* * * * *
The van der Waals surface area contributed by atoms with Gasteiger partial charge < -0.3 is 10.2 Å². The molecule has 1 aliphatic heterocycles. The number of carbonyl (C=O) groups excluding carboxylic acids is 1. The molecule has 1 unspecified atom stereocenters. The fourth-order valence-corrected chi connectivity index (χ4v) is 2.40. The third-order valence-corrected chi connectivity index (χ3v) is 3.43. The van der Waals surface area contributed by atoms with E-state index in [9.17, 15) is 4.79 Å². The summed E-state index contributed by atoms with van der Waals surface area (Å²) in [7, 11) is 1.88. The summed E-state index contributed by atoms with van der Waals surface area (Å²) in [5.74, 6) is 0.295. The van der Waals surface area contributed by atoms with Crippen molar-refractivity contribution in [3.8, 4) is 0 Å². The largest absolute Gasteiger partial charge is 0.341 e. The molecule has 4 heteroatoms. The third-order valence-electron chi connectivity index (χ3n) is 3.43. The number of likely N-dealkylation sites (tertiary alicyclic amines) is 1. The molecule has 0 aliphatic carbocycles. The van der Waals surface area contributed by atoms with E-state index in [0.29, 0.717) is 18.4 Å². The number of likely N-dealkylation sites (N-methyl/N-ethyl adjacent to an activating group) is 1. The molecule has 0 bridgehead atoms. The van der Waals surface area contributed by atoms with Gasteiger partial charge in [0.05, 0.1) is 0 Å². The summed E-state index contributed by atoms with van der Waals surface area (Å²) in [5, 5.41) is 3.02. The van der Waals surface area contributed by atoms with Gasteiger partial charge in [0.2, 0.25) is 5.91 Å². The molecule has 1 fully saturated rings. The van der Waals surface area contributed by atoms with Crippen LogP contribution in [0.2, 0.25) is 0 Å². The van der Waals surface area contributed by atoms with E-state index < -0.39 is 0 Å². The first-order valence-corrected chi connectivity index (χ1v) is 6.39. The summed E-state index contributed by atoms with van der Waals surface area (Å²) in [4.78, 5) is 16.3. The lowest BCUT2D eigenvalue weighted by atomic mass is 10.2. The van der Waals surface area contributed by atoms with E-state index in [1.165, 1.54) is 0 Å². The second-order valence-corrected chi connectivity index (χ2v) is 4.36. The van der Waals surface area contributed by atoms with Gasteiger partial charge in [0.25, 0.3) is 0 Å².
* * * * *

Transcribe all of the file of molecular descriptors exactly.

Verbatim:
The van der Waals surface area contributed by atoms with Gasteiger partial charge < -0.3 is 10.2 Å². The molecule has 1 aliphatic heterocycles. The number of carbonyl (C=O) groups excluding carboxylic acids is 1. The molecule has 1 unspecified atom stereocenters. The fourth-order valence-corrected chi connectivity index (χ4v) is 2.40. The third-order valence-corrected chi connectivity index (χ3v) is 3.43. The van der Waals surface area contributed by atoms with E-state index in [9.17, 15) is 4.79 Å². The summed E-state index contributed by atoms with van der Waals surface area (Å²) in [7, 11) is 1.88. The summed E-state index contributed by atoms with van der Waals surface area (Å²) in [5.74, 6) is 0.295. The van der Waals surface area contributed by atoms with Crippen molar-refractivity contribution in [3.8, 4) is 0 Å². The largest absolute Gasteiger partial charge is 0.341 e. The molecule has 4 heteroatoms. The third-order valence-electron chi connectivity index (χ3n) is 3.43. The number of likely N-dealkylation sites (tertiary alicyclic amines) is 1. The molecule has 0 aliphatic carbocycles. The van der Waals surface area contributed by atoms with E-state index in [0.29, 0.717) is 18.4 Å². The number of likely N-dealkylation sites (N-methyl/N-ethyl adjacent to an activating group) is 1. The molecule has 0 bridgehead atoms. The van der Waals surface area contributed by atoms with Gasteiger partial charge in [0.05, 0.1) is 0 Å². The summed E-state index contributed by atoms with van der Waals surface area (Å²) in [5, 5.41) is 3.02. The van der Waals surface area contributed by atoms with Gasteiger partial charge in [0.2, 0.25) is 5.91 Å². The molecule has 1 fully saturated rings. The van der Waals surface area contributed by atoms with Crippen LogP contribution in [0.2, 0.25) is 0 Å². The van der Waals surface area contributed by atoms with E-state index < -0.39 is 0 Å². The first-order valence-corrected chi connectivity index (χ1v) is 6.39. The summed E-state index contributed by atoms with van der Waals surface area (Å²) in [4.78, 5) is 16.3. The lowest BCUT2D eigenvalue weighted by atomic mass is 10.2. The van der Waals surface area contributed by atoms with E-state index in [1.165, 1.54) is 0 Å². The second-order valence-corrected chi connectivity index (χ2v) is 4.36. The van der Waals surface area contributed by atoms with Gasteiger partial charge in [0.25, 0.3) is 0 Å².